There can be no discussion of South Dakota’s all-time basketball greats without including names like Terry Dupris, Willie White and SuAnne Big Crow, who make up but a small portion of standout Native American athletes on the hard court.
Native American players have continued that rich tradition, from recent Little Wound graduate Nathan Brown Bull to incoming Cheyenne/Eagle Butte senior Creighton LeBeau.
With regard to skill developmental programs tailored to American Indian athletes, however, there’s been little beyond the normal efforts from varsity coaches.
The Sanford POWER Basketball Academy is trying to fill that void, hosting next week the first-ever All-Nations Camp.
The five-hour skill development camp, held at the Sanford Pentagon on Monday from 1 to 6 p.m., will provide a platform for between 150-200 American Indian high school basketball players from South Dakota and six other states in the region.
Monday’s event is the brainchild of Sanford POWER Basketball Academy director Allan Bertram, but the former Toddy County and Chamberlain hoops coach had help from his former colleagues.
“I started my coaching career on the Rosebud Indian Reservation at Todd County high school, and along the way I was able to establish a lot of really good relationships with basketball people,” Bertram said.
Those connections included basketball coaches from schools with largely Native American student populations, including White River’s Eldon Marshall, Red Cloud’s Matt Rama and Rob Mendoza of Cheyenne/Eagle Butte.
“We started to think about this, and kept asking, ‘What can we do to showcase our Native American athletes?” Bertram said. “There are Native American tournaments around the country that showcase, but nothing as far as a camp experience that works on skill development.”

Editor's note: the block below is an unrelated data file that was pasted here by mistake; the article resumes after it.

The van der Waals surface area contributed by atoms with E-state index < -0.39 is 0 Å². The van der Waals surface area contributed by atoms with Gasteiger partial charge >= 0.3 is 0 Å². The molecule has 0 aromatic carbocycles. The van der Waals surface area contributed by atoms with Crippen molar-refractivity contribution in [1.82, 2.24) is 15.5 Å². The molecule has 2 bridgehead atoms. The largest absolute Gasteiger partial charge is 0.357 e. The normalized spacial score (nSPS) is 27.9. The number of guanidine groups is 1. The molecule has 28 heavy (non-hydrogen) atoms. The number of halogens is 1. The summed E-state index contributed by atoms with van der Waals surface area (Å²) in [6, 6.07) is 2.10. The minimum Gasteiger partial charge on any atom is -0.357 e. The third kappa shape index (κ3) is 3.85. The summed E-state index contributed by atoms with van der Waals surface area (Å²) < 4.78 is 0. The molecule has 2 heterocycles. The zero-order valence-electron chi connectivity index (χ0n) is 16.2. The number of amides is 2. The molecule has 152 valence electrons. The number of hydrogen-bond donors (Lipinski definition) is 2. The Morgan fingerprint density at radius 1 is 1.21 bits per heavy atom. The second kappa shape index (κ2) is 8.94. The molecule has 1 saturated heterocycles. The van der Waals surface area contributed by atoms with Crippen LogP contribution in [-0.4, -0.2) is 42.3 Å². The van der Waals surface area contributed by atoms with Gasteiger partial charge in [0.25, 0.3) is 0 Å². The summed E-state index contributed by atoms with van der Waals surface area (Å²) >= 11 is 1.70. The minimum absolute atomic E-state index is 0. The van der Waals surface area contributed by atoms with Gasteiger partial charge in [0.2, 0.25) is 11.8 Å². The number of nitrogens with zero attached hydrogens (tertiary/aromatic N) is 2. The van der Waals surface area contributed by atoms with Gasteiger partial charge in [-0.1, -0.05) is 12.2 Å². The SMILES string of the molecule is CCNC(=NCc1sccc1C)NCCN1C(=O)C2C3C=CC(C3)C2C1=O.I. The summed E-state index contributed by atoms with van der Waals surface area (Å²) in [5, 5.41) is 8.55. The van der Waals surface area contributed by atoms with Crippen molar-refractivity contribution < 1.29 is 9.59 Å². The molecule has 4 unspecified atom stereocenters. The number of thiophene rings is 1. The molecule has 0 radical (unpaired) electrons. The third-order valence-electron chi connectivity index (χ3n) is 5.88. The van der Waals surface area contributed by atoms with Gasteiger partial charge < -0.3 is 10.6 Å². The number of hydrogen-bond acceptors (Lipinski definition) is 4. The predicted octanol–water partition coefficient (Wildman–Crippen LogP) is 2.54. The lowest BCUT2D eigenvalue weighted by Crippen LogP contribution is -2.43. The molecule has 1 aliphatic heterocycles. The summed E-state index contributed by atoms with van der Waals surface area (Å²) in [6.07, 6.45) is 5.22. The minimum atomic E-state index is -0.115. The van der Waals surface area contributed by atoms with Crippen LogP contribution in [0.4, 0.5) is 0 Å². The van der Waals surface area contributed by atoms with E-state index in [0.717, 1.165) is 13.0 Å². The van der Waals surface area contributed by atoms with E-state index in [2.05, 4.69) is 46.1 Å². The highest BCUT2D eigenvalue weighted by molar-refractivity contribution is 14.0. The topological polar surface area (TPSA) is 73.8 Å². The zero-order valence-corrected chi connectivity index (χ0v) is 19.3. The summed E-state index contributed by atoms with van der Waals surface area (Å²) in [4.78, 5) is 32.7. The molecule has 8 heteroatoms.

The camp next week will lean heavily on skill development, and will also carve roughly an hour aside for scrimmages.
“We’re going to focus on things that are going to make them better players when they go back home,” Bertram said.
College coaches from the region will also be in attendance. That opportunity can pass players by during the season, particularly for rural schools like many of those found on or near reservations.
The camp also has time set aside to address some of the disparities that affect many American Indian communities.
“We wanted to incorporate some areas that were needed in the lives of the kids that grow up on reservations or low social economic situations,” Bertram said. “We want to take a full-gamut approach.”
To that end, the camp will dedicate an hour to issues regarding nutrition – specifically for athletes, but also every-day nutrition – as well as suicide prevention.
“We’re going to have people come in to talk to the kids about self-esteem and confidence, to speak to some of the factors that affect these kids,” Bertram said.
According to data provided by the U.S. Department of Health and Human Services Office of Minority Health, American Indians/Alaska Natives are over twice as likely to be diagnosed with and die from Type II diabetes.
Federal statistics also show that Native American youths have the highest suicide rates of any ethnicity in the U.S.
Monday’s camp, though, is foremost about basketball – and about tailoring a clinic for athletes who love the game.
“Basketball is a passion, and it’s truly a passion for these young people,” Bertram said. “It’s a game not just to enjoy, but one that provides a great sense of pride for yourself, your community, school and families.”
Bertram and his POWER colleagues also wanted to make sure that access (read: cost) was not a barrier. Registration, which is still open, is just $10 per athlete.
“When you’ve got young people who are passionate about something, it’s our responsibility as adults to provide as many opportunities as we can,” Bertram said. “Regardless of where they’re from, we need to do a better job.”
For more information regarding the All-Nations Camp, contact Allan Bertram at firstname.lastname@example.org or call 605-312-7920.